But Dr. Gerberding’s politicization of the CDC happily came and went without producing any major catastrophes. One cannot say the same of George W. Bush’s profoundly incompetent Director of the Federal Emergency Management Agency (FEMA), Michael Brown. The emails released by Director Brown after the catastrophic hurricane Katrina hit near New Orleans in August 2005 show him discussing his attire with his press secretary, who admonished him to roll up his shirtsleeves so that he would “look more hard-working.” This is the same press secretary who, only a few hours after a FEMA official in New Orleans notified Brown that people were in imminent danger of dying there, issued a statement explaining the amount of time Brown needed to eat his dinner, what with traffic, finding a restaurant of his “choise,” and the time it took to get served by the restaurant staff. Yes, you read that right, while people were dying from the effects of Hurricane Katrina in New Orleans, the Director of FEMA and his staff were busy finding a suitable place to have dinner, and enjoying the fruits of their efforts.
That is, like George W. Bush, Michael Brown was more interested in the perks of the job than its pesky responsibilities, which should never get in the way of dinner, of course.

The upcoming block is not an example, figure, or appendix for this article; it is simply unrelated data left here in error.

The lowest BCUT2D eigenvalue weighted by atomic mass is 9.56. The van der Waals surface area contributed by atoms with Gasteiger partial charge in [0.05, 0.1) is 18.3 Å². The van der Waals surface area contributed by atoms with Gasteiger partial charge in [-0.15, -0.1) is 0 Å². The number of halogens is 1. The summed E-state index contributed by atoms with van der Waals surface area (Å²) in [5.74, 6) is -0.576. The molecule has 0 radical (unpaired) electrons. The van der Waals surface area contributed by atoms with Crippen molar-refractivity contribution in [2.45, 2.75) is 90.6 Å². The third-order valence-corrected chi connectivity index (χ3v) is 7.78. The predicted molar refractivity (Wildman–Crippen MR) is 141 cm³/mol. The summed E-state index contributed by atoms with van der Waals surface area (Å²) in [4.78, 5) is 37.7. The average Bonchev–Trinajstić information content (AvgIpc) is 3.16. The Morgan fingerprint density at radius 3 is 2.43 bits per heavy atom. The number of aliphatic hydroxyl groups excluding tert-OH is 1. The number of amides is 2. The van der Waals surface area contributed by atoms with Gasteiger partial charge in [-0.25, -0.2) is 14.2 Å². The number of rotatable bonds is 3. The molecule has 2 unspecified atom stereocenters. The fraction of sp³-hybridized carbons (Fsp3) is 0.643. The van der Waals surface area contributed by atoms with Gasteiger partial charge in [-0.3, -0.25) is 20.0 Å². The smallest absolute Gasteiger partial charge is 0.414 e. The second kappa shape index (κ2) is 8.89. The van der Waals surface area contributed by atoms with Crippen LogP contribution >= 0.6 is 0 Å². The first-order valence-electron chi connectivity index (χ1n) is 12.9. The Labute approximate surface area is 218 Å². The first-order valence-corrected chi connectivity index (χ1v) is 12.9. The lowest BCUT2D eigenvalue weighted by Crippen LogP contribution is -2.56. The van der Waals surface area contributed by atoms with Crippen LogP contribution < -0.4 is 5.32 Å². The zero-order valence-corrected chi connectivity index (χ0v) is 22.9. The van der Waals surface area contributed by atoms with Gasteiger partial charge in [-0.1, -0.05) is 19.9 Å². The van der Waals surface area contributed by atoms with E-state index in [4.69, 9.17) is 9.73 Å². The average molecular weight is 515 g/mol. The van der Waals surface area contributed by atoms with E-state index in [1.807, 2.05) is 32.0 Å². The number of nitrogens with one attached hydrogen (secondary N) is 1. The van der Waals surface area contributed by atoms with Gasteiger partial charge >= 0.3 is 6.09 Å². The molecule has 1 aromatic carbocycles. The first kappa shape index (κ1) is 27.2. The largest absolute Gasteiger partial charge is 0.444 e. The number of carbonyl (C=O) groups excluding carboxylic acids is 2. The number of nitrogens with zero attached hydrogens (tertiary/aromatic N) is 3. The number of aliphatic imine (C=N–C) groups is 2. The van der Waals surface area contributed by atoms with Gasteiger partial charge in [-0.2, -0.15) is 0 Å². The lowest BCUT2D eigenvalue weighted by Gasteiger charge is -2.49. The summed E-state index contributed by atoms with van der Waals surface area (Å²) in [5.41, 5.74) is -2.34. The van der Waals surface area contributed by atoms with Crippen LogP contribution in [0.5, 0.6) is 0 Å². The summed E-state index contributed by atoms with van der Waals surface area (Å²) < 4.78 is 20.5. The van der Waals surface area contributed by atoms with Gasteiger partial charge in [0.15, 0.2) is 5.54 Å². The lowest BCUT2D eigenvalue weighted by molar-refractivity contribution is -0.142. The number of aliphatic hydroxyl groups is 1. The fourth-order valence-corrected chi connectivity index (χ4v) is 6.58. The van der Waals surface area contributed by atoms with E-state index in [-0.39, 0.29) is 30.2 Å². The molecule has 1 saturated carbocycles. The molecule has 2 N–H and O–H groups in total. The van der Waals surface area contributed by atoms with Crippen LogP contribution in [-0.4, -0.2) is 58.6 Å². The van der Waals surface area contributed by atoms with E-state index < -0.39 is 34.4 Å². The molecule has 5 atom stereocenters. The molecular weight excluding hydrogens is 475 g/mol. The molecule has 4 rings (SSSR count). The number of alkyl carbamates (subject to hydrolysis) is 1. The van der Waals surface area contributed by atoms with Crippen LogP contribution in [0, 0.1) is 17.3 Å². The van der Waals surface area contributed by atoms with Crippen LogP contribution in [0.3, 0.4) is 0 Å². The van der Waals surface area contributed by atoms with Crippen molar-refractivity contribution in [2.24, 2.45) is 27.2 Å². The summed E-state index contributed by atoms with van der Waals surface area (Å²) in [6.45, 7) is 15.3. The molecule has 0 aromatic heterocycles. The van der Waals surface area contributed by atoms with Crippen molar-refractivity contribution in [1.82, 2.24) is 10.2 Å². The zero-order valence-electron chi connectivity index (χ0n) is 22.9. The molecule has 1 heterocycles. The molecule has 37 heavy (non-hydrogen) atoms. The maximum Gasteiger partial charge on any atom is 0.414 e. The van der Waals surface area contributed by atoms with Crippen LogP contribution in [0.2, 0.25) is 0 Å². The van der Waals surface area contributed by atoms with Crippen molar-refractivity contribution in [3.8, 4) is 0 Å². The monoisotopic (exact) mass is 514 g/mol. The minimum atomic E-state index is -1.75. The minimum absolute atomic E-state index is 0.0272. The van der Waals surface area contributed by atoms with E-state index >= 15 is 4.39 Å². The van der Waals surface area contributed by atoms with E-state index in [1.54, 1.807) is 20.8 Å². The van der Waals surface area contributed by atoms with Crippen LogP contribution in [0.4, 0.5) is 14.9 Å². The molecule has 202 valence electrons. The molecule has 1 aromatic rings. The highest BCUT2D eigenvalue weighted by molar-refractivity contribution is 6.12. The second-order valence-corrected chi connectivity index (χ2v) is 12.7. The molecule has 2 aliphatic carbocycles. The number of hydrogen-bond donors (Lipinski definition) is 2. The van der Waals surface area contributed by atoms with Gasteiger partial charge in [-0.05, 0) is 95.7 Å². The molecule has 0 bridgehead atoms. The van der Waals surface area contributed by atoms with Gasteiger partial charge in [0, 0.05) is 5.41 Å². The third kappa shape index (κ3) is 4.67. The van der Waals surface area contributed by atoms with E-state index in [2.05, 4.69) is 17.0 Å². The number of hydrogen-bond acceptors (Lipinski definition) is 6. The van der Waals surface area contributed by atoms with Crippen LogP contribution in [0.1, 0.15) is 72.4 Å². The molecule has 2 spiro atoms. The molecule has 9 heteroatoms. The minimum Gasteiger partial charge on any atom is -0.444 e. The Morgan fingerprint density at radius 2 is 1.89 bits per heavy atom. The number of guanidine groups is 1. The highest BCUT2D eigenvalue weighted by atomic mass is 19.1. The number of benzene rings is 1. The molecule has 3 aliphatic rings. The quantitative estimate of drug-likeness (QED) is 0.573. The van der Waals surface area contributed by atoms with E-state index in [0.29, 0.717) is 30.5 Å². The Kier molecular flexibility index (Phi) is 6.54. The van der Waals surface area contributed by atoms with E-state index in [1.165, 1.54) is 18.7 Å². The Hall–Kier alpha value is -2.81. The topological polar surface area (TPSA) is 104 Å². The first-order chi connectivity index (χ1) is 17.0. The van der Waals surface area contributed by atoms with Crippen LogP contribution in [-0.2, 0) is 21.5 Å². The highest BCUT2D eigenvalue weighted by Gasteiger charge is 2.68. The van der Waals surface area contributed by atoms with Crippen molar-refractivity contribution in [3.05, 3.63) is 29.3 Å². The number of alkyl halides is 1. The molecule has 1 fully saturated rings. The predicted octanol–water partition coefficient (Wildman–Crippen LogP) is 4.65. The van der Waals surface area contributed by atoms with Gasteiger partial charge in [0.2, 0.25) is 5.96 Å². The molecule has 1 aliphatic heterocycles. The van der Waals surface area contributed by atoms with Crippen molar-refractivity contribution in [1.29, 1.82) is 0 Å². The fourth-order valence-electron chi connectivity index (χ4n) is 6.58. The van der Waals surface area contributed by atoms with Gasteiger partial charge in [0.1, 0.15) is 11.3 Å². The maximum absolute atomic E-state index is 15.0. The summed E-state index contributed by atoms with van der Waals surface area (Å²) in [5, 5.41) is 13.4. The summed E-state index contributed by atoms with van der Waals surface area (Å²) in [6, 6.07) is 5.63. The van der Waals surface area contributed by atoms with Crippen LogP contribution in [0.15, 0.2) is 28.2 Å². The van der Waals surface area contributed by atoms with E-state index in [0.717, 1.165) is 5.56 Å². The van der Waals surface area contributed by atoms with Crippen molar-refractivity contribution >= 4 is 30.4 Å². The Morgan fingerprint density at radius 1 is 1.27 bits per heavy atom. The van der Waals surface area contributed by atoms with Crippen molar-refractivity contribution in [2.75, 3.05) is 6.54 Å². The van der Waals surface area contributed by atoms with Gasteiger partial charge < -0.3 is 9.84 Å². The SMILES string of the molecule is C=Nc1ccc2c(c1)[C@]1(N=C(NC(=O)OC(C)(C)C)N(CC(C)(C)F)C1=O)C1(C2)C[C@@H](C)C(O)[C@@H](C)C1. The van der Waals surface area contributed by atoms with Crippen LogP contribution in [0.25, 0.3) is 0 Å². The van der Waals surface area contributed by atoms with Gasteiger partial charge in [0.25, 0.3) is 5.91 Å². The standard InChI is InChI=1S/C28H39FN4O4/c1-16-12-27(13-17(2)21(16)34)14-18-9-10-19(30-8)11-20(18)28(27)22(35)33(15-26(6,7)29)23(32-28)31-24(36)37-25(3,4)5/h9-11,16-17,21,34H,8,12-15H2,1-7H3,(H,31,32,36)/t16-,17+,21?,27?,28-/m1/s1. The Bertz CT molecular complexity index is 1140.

This problem reflects the larger failure to appreciate the basic point that government is about, or should be about, finding and adopting the best possible public policy. But this should not surprise us terribly. The modern Republican Party is still in thrall to its last major star, Ronald Reagan, who famously asserted that government is not the solution, it’s the problem. Reagan famously identified Calvin Coolidge as his favorite previous President, Coolidge of the idle 1920s who took naps the way George W. Bush, and Reagan himself, took vacations. Happily, it was not possible for terrorists to fly airplanes into buildings during the 1920s, so no large number of Americans died as the result of any of Coolidge’s naps.
But this failure to appreciate the potential of policy to do good, or to do harm, is an important part of what lets the current crop of Republicans let the republic get so close to the fiscal speed bump. All they can see is their ideological imperative to cut spending, literally at any cost, or so it seems. Protestations to the contrary notwithstanding, there is absolutely nothing conservative about what they’re doing. No true conservative would contemplate even for a moment allowing their nation to default on its sovereign debt. True conservatives are highly principled people and will go to great lengths to abide by their principles, one of which is the sanctity of private property, which the failure to pay debts interferes with. Since our true conservatives in the U.S. were willing to defend the sanctity of private property to the point of insisting on the right to continue owning other humans as slaves, one could hope that they would stick to the principle when the economic future of the republic is at stake. And they would, if they were really conservatives.
But they’re not. They’re merely reactionaries.